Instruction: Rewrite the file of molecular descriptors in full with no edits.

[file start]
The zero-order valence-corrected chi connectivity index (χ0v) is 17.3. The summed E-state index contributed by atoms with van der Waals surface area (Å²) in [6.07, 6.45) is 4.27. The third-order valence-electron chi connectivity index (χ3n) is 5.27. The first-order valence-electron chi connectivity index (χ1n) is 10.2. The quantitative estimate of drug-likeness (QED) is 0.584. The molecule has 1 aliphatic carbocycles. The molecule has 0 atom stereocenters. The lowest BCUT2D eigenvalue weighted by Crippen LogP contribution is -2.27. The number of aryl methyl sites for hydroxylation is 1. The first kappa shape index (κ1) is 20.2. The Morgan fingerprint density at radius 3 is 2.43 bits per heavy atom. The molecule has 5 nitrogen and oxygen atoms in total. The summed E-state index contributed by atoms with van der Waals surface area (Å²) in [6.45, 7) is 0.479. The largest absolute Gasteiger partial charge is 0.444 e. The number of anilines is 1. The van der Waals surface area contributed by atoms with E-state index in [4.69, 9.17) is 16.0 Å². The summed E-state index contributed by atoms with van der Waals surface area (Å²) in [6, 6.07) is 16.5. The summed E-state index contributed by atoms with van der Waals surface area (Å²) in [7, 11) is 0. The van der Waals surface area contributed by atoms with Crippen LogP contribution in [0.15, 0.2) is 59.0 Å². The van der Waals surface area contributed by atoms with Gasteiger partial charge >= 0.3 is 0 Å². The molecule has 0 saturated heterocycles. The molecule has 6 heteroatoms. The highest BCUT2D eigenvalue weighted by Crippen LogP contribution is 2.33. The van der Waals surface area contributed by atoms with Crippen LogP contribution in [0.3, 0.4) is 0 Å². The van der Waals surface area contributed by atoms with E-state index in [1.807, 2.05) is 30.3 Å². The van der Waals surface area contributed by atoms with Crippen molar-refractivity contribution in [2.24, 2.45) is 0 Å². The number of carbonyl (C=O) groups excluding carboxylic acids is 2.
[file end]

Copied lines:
The zero-order valence-corrected chi connectivity index (χ0v) is 17.3. The summed E-state index contributed by atoms with van der Waals surface area (Å²) in [6.07, 6.45) is 4.27. The third-order valence-electron chi connectivity index (χ3n) is 5.27. The first-order valence-electron chi connectivity index (χ1n) is 10.2. The quantitative estimate of drug-likeness (QED) is 0.584. The molecule has 1 aliphatic carbocycles. The molecule has 0 atom stereocenters. The lowest BCUT2D eigenvalue weighted by Crippen LogP contribution is -2.27. The number of aryl methyl sites for hydroxylation is 1. The first kappa shape index (κ1) is 20.2. The Morgan fingerprint density at radius 3 is 2.43 bits per heavy atom. The molecule has 5 nitrogen and oxygen atoms in total. The summed E-state index contributed by atoms with van der Waals surface area (Å²) in [6.45, 7) is 0.479. The largest absolute Gasteiger partial charge is 0.444 e. The number of anilines is 1. The van der Waals surface area contributed by atoms with E-state index in [4.69, 9.17) is 16.0 Å². The summed E-state index contributed by atoms with van der Waals surface area (Å²) in [6, 6.07) is 16.5. The summed E-state index contributed by atoms with van der Waals surface area (Å²) in [7, 11) is 0. The van der Waals surface area contributed by atoms with Crippen LogP contribution in [0.15, 0.2) is 59.0 Å². The van der Waals surface area contributed by atoms with Gasteiger partial charge >= 0.3 is 0 Å². The molecule has 0 saturated heterocycles. The molecule has 6 heteroatoms. The highest BCUT2D eigenvalue weighted by Crippen LogP contribution is 2.33. The van der Waals surface area contributed by atoms with Crippen LogP contribution in [0.3, 0.4) is 0 Å². The van der Waals surface area contributed by atoms with E-state index in [1.807, 2.05) is 30.3 Å². The van der Waals surface area contributed by atoms with Crippen molar-refractivity contribution in [2.24, 2.45) is 0 Å². The number of carbonyl (C=O) groups excluding carboxylic acids is 2.